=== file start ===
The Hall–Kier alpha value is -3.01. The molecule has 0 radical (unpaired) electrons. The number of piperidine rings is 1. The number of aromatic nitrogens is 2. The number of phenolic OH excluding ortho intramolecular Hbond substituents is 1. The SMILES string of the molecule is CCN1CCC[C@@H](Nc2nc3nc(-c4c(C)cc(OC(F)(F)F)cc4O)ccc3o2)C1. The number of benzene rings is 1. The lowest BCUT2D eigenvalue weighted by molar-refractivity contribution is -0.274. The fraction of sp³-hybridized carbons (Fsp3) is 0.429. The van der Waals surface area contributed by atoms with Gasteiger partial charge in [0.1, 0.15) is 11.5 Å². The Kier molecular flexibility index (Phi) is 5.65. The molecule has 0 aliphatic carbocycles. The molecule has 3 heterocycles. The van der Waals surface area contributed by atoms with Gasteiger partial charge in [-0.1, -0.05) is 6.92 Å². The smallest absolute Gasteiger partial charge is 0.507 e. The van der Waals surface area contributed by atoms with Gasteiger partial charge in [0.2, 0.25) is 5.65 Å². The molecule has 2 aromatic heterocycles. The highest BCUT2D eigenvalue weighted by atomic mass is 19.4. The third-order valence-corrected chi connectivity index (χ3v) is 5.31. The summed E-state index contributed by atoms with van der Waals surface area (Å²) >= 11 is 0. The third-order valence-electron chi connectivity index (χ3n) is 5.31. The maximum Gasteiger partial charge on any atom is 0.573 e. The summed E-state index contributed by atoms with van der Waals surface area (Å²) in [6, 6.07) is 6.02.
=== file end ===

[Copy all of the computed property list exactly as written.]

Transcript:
The Hall–Kier alpha value is -3.01. The molecule has 0 radical (unpaired) electrons. The number of piperidine rings is 1. The number of aromatic nitrogens is 2. The number of phenolic OH excluding ortho intramolecular Hbond substituents is 1. The SMILES string of the molecule is CCN1CCC[C@@H](Nc2nc3nc(-c4c(C)cc(OC(F)(F)F)cc4O)ccc3o2)C1. The number of benzene rings is 1. The lowest BCUT2D eigenvalue weighted by molar-refractivity contribution is -0.274. The fraction of sp³-hybridized carbons (Fsp3) is 0.429. The van der Waals surface area contributed by atoms with Gasteiger partial charge in [0.1, 0.15) is 11.5 Å². The Kier molecular flexibility index (Phi) is 5.65. The molecule has 0 aliphatic carbocycles. The molecule has 3 heterocycles. The van der Waals surface area contributed by atoms with Gasteiger partial charge in [-0.1, -0.05) is 6.92 Å². The smallest absolute Gasteiger partial charge is 0.507 e. The van der Waals surface area contributed by atoms with Gasteiger partial charge in [0.2, 0.25) is 5.65 Å². The molecule has 2 aromatic heterocycles. The highest BCUT2D eigenvalue weighted by atomic mass is 19.4. The third-order valence-corrected chi connectivity index (χ3v) is 5.31. The summed E-state index contributed by atoms with van der Waals surface area (Å²) >= 11 is 0. The third-order valence-electron chi connectivity index (χ3n) is 5.31. The maximum Gasteiger partial charge on any atom is 0.573 e. The summed E-state index contributed by atoms with van der Waals surface area (Å²) in [6, 6.07) is 6.02.